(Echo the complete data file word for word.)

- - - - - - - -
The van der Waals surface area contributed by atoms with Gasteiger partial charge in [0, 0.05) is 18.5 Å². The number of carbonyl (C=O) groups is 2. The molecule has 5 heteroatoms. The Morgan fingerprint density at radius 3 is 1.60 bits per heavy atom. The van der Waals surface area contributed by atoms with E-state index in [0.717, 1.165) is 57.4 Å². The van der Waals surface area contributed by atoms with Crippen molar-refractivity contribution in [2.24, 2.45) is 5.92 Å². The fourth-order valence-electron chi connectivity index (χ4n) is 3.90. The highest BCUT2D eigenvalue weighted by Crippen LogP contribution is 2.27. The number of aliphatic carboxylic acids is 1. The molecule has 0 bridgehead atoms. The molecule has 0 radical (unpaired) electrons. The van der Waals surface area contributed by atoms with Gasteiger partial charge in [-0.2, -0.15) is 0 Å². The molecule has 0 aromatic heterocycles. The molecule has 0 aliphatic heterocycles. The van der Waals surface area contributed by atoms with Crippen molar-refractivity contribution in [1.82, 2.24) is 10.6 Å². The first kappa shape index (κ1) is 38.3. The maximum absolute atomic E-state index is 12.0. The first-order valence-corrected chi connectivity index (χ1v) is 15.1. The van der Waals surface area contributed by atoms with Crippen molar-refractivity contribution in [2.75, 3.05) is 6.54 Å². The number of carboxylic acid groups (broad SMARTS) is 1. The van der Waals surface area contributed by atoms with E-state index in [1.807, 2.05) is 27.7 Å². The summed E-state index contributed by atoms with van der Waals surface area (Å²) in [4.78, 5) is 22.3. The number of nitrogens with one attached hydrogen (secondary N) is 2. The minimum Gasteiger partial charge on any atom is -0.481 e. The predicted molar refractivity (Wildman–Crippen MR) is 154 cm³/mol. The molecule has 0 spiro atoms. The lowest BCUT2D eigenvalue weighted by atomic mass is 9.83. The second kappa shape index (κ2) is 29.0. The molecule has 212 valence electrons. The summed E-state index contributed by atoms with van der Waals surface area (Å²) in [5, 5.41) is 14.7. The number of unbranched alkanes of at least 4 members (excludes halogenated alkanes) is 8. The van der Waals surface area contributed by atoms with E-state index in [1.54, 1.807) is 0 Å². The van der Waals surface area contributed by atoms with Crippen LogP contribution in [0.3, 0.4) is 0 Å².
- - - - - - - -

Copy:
The van der Waals surface area contributed by atoms with Gasteiger partial charge in [0, 0.05) is 18.5 Å². The number of carbonyl (C=O) groups is 2. The molecule has 5 heteroatoms. The Morgan fingerprint density at radius 3 is 1.60 bits per heavy atom. The van der Waals surface area contributed by atoms with E-state index in [0.717, 1.165) is 57.4 Å². The van der Waals surface area contributed by atoms with Crippen molar-refractivity contribution in [2.24, 2.45) is 5.92 Å². The fourth-order valence-electron chi connectivity index (χ4n) is 3.90. The highest BCUT2D eigenvalue weighted by Crippen LogP contribution is 2.27. The number of aliphatic carboxylic acids is 1. The molecule has 0 bridgehead atoms. The molecule has 0 radical (unpaired) electrons. The van der Waals surface area contributed by atoms with Gasteiger partial charge in [-0.2, -0.15) is 0 Å². The molecule has 0 aromatic heterocycles. The molecule has 0 aliphatic heterocycles. The van der Waals surface area contributed by atoms with Crippen molar-refractivity contribution in [1.82, 2.24) is 10.6 Å². The first kappa shape index (κ1) is 38.3. The maximum absolute atomic E-state index is 12.0. The first-order valence-corrected chi connectivity index (χ1v) is 15.1. The van der Waals surface area contributed by atoms with Crippen molar-refractivity contribution in [2.75, 3.05) is 6.54 Å². The number of carboxylic acid groups (broad SMARTS) is 1. The van der Waals surface area contributed by atoms with E-state index in [1.807, 2.05) is 27.7 Å². The summed E-state index contributed by atoms with van der Waals surface area (Å²) in [4.78, 5) is 22.3. The number of nitrogens with one attached hydrogen (secondary N) is 2. The minimum Gasteiger partial charge on any atom is -0.481 e. The predicted molar refractivity (Wildman–Crippen MR) is 154 cm³/mol. The molecule has 0 spiro atoms. The lowest BCUT2D eigenvalue weighted by atomic mass is 9.83. The second kappa shape index (κ2) is 29.0. The molecule has 212 valence electrons. The summed E-state index contributed by atoms with van der Waals surface area (Å²) in [5, 5.41) is 14.7. The number of unbranched alkanes of at least 4 members (excludes halogenated alkanes) is 8. The van der Waals surface area contributed by atoms with E-state index in [1.54, 1.807) is 0 Å². The van der Waals surface area contributed by atoms with Crippen LogP contribution in [0.3, 0.4) is 0 Å².